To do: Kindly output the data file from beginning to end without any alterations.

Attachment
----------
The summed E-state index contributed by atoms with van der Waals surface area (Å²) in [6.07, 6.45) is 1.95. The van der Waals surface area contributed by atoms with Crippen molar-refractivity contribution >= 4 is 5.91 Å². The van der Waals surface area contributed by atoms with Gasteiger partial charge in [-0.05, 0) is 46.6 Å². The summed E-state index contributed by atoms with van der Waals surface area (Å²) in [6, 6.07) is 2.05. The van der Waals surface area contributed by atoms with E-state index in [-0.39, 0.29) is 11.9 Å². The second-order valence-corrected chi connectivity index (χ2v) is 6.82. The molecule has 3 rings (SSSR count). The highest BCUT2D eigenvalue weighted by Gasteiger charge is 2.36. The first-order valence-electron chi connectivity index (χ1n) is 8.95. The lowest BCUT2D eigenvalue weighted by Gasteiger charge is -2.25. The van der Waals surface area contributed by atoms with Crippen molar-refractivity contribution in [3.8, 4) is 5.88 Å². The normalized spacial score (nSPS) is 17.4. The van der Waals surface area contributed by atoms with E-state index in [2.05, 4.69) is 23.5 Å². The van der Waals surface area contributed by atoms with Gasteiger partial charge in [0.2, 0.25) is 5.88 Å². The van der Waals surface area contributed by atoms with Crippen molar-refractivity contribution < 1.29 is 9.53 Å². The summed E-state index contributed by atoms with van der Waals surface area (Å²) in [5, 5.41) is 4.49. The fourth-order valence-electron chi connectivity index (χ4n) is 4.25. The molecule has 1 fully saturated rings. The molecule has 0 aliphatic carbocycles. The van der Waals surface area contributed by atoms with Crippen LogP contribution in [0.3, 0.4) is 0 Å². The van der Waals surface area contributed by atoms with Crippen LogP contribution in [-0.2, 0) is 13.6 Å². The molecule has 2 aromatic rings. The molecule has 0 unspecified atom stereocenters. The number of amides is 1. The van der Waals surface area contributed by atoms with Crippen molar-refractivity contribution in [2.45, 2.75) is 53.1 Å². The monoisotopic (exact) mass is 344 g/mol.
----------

The summed E-state index contributed by atoms with van der Waals surface area (Å²) in [6.07, 6.45) is 1.95. The van der Waals surface area contributed by atoms with Crippen molar-refractivity contribution >= 4 is 5.91 Å². The van der Waals surface area contributed by atoms with Gasteiger partial charge in [-0.05, 0) is 46.6 Å². The summed E-state index contributed by atoms with van der Waals surface area (Å²) in [6, 6.07) is 2.05. The van der Waals surface area contributed by atoms with E-state index in [-0.39, 0.29) is 11.9 Å². The second-order valence-corrected chi connectivity index (χ2v) is 6.82. The molecule has 3 rings (SSSR count). The highest BCUT2D eigenvalue weighted by Gasteiger charge is 2.36. The first-order valence-electron chi connectivity index (χ1n) is 8.95. The lowest BCUT2D eigenvalue weighted by Gasteiger charge is -2.25. The van der Waals surface area contributed by atoms with Crippen molar-refractivity contribution in [3.8, 4) is 5.88 Å². The normalized spacial score (nSPS) is 17.4. The van der Waals surface area contributed by atoms with E-state index in [2.05, 4.69) is 23.5 Å². The van der Waals surface area contributed by atoms with Gasteiger partial charge in [0.2, 0.25) is 5.88 Å². The van der Waals surface area contributed by atoms with Crippen molar-refractivity contribution < 1.29 is 9.53 Å². The summed E-state index contributed by atoms with van der Waals surface area (Å²) in [5, 5.41) is 4.49. The fourth-order valence-electron chi connectivity index (χ4n) is 4.25. The molecule has 1 fully saturated rings. The molecule has 0 aliphatic carbocycles. The van der Waals surface area contributed by atoms with Crippen LogP contribution in [0.3, 0.4) is 0 Å². The van der Waals surface area contributed by atoms with Crippen LogP contribution in [-0.2, 0) is 13.6 Å². The molecule has 2 aromatic rings. The molecule has 0 unspecified atom stereocenters. The number of amides is 1. The van der Waals surface area contributed by atoms with Crippen molar-refractivity contribution in [2.45, 2.75) is 53.1 Å². The monoisotopic (exact) mass is 344 g/mol.